Synthetic gene circuits that only trigger powerful, tumor-specific immune responses when they detect certain disease markers may help immunotherapies to fight cancer more effectively, according to a new study.
Researchers from the Massachusetts Institute of Technology (MIT) in Cambridge suggest that their artificial DNA-encoded circuits may help to overcome some of the problems that have dogged the translation of cancer immunotherapy from the laboratory to the clinic. They report their work in a paper that was recently published in the journal Cell.
Immunotherapy is a promising, albeit relatively new, type of treatment that enlists the patient’s own immune system to fight the cancer.
Some immunotherapies have already been approved and are in clinical use. In 2011, for instance, the Food and Drug Administration (FDA)
However, in their study paper, the MIT researchers explain how, “despite its success in several clinical trials, cancer immunotherapy remains limited” by several factors. These include: the “rarity” of markers that help to selectively target tumor cells; the fact that the tumor itself can suppress the immune system; and the toxic, “off-target” side effects that can arise when agents that stimulate the immune system are delivered to the whole body.
Despite the fact that some of these hurdles have been overcome and tests have been successful, the treatments only work for some patients. In some therapies, only 30 to 40 percent of patients respond, notes senior author Timothy Lu, an associate professor of biological engineering at MIT.
He and his colleagues have devised and tested an approach based on a synthetic gene circuit that can be inserted into cells in the affected part of the body using a virus.
When activated, the circuit triggers the production of proteins that promote several anti-cancer immune responses.
One response is the production of “surface T cell engagers” that instruct the T cells of the immune system to kill cancer cells. Another response produces an antibody called a “checkpoint inhibitor” that stops tumors suppressing the immune system.
The activated circuit also promotes the trafficking of immune system T cells to tumor sites and enhances the power of T cells to attack cancer cells.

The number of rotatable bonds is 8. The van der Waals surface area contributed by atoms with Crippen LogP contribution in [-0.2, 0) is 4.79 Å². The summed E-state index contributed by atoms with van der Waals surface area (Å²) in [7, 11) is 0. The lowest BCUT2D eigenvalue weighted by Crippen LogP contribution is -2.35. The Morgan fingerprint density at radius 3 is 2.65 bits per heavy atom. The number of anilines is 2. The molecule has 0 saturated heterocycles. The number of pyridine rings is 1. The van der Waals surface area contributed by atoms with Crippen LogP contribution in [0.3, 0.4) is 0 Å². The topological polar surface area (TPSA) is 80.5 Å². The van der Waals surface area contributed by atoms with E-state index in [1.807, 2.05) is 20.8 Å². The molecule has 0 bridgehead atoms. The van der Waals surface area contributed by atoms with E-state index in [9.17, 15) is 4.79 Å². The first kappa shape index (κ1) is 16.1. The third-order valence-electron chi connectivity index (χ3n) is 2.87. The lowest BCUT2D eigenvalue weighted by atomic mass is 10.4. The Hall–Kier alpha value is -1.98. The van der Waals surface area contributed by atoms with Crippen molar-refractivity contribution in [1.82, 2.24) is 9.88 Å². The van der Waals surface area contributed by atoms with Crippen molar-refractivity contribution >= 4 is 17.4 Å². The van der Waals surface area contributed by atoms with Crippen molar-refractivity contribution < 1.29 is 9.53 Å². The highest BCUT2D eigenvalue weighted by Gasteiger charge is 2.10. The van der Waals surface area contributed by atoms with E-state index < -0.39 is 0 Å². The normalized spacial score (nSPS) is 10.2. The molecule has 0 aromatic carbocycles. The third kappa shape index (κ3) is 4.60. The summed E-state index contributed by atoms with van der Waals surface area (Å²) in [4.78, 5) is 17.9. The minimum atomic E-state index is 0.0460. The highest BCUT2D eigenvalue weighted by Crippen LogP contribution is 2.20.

Perhaps the most interesting feature of the circuit is that, because it is an “AND gate,” it only works in the presence of two cancer-specific markers, or “promoters.” If only one marker is present, the circuit remains inactive; it requires the presence of both to produce the anti-cancer immune “outputs.”
“Only when two of these cancer promoters are activated, does the circuit itself switch on,” Prof. Lu explains.
The promoters can be markers that are naturally present in the cancer cells, but the team also tested synthetic promoters that appeared to boost the desired response even more strongly.
When they tested the circuit on cells in the laboratory, the team found that it could differentiate ovarian cancer cells from other types of cell, including noncancerous ovarian cells.
Also, when they tested the synthetic gene circuit in mice implanted with ovarian cancer cells, the team found that it triggered T cells to find and kill the cancer cells without harming surrounding noncancerous cells.
Prof. Lu suggests that the future of immunotherapy is likely to lie in combining different therapy types. For example, one could knock out a signal that the cancer sends to suppress attack by the immune system, and if the tumor responds by increasing another signal, then that therapy could be combined with another that targets the second signal.
“Our belief is that there is a need to develop much more specific, targeted immunotherapies that work locally at the tumor site, rather than trying to treat the entire body systemically,” he explains.
He notes that they also want to be able to combine several immunotherapies in a “single package, and therefore be able to stimulate the immune system in multiple different ways.”
The researchers also found that they could readily adapt the circuit for targeting other types of tumor.
“We identified other promoters that were selective for breast cancer, and when these were encoded into the circuit, it would target breast cancer cells over other types of cell.”
Prof. Timothy Lu
The team now plans to test its synthetic gene circuit in other cancer models and to develop a method of insertion that is flexible and straightforward to produce and use.
They also hope to develop the circuit for use with other diseases, including inflammatory bowel disease, rheumatoid arthritis, and other autoimmune disorders.